If you enjoyed this review, remember to share it with everyone you know. Also, follow me on your social media of choice so you don’t miss out on any future articles — links are in the footer.

Finally, I’d like to thank Roman and JasonHK for supporting DoubleSama.com at the Heika tier this month. And, I’d like to thank Key Mochi for supporting at the Senpai tier. To learn more about the perks of supporting this blog, check out DoubleSama.com/support.

Discord Community

Discuss anime, manga, and more with our members!

Join Server

Carnival Phantasm Review

Carnival Phantasm Review

Carnival Phantasm anime series cover art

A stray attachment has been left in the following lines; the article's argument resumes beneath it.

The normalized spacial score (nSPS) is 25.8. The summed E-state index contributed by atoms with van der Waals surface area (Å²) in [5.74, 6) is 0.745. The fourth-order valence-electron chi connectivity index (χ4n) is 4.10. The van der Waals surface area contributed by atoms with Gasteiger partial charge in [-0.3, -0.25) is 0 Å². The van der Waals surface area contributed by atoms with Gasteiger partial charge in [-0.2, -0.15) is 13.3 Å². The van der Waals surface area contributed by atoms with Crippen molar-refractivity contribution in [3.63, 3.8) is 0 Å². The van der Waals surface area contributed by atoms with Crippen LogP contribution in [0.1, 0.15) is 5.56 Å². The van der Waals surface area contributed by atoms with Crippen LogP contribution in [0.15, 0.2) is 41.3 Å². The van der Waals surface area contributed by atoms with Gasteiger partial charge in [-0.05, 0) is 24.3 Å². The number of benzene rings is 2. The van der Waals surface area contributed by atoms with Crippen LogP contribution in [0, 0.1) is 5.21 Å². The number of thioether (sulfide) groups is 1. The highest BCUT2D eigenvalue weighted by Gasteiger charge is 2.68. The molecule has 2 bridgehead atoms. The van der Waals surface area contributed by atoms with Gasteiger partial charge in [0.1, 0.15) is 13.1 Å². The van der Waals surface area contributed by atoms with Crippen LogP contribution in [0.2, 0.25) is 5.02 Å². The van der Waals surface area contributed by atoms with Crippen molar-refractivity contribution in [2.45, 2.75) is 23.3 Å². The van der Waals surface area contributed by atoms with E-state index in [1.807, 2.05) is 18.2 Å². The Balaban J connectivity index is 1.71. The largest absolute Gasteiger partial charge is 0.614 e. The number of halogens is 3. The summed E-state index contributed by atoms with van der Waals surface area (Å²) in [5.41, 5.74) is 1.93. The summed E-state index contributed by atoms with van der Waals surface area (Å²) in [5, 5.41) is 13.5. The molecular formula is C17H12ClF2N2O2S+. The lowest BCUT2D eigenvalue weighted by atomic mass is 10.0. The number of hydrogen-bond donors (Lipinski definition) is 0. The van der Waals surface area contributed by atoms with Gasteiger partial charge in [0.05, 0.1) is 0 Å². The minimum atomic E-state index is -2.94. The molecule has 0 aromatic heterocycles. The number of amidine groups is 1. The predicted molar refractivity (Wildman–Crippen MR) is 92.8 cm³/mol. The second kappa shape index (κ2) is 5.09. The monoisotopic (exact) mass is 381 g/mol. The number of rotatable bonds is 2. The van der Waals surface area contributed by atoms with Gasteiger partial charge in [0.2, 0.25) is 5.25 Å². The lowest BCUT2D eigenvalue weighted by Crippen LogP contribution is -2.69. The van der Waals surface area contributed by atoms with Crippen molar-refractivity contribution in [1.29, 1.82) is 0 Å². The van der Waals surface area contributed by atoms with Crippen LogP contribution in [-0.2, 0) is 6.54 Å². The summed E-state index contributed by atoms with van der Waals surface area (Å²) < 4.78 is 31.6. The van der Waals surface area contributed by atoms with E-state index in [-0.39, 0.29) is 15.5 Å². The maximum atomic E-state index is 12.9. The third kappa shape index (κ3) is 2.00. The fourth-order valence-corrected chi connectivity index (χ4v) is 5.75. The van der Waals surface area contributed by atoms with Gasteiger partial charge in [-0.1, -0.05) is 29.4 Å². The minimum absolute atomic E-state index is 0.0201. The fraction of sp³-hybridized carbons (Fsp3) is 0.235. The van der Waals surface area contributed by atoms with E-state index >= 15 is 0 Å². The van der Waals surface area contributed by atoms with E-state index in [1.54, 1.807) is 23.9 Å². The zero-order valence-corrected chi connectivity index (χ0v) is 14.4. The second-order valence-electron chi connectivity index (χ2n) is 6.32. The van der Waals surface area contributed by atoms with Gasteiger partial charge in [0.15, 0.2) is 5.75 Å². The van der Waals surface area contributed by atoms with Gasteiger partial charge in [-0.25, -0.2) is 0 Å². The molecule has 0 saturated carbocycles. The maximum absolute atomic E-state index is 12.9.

Carnival Phantasm

Fate Meets Tsukihime

Carnival Phantasm (カーニバル・ファンタズム) is a series that combines Type-Moon’s various works into one. The biggest of these works is obviously the Fate series. And, the second biggest is Tsukihime. So, if you ever wanted to see these two series smashed together, Carnival Phantasm might be for you.

Of course, Fate and Tsukihime aren’t the only two Type-Moon series. But, as far as I know, they were the only two with much content in Carnival Phantasm. I could be wrong about that since Fate is the only Type-Moon series I’m familiar with. I might have thought characters from another series were from Tsukihime.

But, I didn’t notice anyone like Shiki Ryougi from The Garden of Sinners. And, that’s despite her being listed as a supporting character for this series on MAL. So, I guess a lot of other Type-Moon series characters were in the background.